comScore Glenn Greenwald To Piers Morgan: Gov’t Misleading On NSA Because They Like To ‘Rule In Fear’ Over Americans | Mediaite
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Glenn Greenwald To Piers Morgan: Gov’t Misleading On NSA Because They Like To ‘Rule In Fear’ Over Americans

Piers Morgan spoke tonight to Glenn Greenwald, the journalist who broke the story of government surveillance wide open, and Daniel Ellsberg, the man responsible for the release of the Pentagon Papers over 40 years ago. Morgan asked Greenwald to respond to the claims by the NSA head that the leaks “help America’s enemies.” Greenwald says the government is just reading from the same playbook it does every time “somebody exposes what they want to hide from the people over whom they’re ruling,” telling Morgan they prefer to “rule in fear” over the American people.

RELATED: Glenn Greenwald Blasts Joy-Ann Reid, MSNBC For Blind Acceptance Of Obama’s Narrative On NSA

Morgan asked Greenwald if he thinks the government is “lying” when it says 50 terrorist attacks have been thwarted by the NSA program. Greenwald said it’s just misleading, adding that it is harder to thwart plots with this kind of Dragnet program “because they’re collecting so much stuff they don’t even know what they have.”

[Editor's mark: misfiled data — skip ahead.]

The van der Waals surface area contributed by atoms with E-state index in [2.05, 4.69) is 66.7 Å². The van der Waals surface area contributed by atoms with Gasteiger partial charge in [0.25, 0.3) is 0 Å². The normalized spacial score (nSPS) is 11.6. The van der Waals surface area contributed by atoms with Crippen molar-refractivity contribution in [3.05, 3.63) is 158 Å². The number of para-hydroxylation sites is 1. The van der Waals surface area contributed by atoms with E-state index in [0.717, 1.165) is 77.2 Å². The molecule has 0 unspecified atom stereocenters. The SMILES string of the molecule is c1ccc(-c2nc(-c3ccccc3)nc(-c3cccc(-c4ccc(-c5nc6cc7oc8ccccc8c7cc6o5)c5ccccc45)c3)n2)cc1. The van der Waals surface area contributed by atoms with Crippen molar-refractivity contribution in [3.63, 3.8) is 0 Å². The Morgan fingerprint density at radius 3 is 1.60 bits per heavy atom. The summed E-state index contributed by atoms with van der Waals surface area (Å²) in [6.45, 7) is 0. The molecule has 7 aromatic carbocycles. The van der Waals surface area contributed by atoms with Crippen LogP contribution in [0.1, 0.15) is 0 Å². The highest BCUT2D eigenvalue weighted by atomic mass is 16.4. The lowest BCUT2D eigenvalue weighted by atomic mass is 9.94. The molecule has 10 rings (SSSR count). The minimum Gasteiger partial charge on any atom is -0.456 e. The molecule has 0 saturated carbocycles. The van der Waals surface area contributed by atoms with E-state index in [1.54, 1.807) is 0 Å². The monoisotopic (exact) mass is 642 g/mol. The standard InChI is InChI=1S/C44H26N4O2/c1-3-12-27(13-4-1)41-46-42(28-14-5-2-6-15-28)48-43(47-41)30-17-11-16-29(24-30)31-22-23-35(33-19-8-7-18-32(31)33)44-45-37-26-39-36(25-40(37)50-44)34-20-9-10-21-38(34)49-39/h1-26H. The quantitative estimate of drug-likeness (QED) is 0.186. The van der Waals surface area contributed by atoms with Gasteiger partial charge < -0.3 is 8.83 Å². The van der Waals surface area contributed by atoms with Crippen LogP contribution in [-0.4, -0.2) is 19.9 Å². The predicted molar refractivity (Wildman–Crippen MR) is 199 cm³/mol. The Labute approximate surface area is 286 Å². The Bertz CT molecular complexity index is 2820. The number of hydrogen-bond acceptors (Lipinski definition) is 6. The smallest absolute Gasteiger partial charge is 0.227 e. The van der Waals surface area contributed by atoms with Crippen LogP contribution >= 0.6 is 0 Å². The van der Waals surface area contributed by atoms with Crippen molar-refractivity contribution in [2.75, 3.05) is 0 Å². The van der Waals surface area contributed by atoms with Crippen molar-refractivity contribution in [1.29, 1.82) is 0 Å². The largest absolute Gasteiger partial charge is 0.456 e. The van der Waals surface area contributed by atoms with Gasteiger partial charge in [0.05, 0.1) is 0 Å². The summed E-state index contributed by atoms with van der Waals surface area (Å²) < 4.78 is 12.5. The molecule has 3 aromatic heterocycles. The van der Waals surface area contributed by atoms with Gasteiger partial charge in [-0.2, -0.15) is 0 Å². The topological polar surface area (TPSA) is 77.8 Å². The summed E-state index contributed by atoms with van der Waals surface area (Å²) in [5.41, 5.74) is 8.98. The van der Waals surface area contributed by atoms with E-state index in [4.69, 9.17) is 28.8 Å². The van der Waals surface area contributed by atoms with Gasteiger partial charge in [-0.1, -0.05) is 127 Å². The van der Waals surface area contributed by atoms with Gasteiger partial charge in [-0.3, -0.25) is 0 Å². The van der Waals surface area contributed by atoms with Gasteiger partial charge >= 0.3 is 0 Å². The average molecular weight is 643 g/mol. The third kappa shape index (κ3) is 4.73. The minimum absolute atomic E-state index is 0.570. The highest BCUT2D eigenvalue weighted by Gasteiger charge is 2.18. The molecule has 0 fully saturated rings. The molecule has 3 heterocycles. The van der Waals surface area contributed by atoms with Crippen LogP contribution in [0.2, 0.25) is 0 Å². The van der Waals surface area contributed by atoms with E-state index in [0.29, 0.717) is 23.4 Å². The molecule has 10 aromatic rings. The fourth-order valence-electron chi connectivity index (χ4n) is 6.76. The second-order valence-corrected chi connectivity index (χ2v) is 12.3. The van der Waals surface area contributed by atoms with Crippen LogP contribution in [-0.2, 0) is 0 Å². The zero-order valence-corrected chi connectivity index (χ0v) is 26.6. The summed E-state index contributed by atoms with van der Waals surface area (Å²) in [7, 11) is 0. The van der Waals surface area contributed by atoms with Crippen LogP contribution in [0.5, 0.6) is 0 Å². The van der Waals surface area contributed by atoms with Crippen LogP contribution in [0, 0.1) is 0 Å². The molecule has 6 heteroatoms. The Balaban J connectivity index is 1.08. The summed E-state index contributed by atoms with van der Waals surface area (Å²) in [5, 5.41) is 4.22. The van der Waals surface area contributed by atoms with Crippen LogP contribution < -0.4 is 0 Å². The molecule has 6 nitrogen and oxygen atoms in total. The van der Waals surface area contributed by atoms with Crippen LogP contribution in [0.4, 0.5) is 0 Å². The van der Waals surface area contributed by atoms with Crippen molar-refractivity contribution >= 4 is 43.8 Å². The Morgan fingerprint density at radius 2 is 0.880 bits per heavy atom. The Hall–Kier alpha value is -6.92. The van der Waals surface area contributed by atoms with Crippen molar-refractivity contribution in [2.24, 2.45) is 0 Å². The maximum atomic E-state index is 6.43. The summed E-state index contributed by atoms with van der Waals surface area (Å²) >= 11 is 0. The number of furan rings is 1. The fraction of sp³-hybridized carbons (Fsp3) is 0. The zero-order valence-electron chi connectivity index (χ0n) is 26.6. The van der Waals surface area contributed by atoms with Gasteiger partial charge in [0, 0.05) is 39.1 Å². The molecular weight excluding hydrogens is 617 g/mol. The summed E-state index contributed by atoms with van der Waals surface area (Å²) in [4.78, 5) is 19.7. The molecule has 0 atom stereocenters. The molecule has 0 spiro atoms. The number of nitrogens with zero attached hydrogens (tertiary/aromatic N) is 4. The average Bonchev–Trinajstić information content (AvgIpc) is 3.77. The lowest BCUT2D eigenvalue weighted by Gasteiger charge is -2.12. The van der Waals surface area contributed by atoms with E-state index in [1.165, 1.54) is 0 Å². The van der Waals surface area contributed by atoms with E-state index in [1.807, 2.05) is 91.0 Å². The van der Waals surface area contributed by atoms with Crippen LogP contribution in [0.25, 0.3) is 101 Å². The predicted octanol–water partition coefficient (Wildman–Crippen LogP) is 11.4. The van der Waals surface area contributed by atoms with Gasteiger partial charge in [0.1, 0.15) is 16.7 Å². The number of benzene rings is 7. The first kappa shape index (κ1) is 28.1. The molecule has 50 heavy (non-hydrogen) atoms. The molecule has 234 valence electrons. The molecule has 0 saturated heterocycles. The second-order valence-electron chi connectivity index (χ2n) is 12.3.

Ellsberg told Morgan that there is obviously a “need for secrecy” in certain cases, and that’s why he did not release a lot more information back in 1971. However, he noted that warrantless searches and seizures helped fuel the American Revolution, and remarked that if Obama truly welcomes the debate on NSA surveillance, he should be thanking Snowden for making it public in the first place.

Morgan asked Ellsberg if he believes Snowden was right to stay or right to flee the country. Ellsberg said Snowden did the right thing, because if he didn’t he’d be in the same position as Bradley Manning, and contrasted that with how he himself was able to get out on bail and go before the American people to explain himself in 1971 when the government targeted him.

Greenwald concluded the segment by saying the big issue comes down to a lack of government oversight in which widespread abuse can exist, dismissing the idea that just because certain things are not within the legal boundaries of the NSA doesn’t mean they can’t be done.

Watch the video below, courtesy of CNN:

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Follow Josh Feldman on Twitter: @feldmaniac

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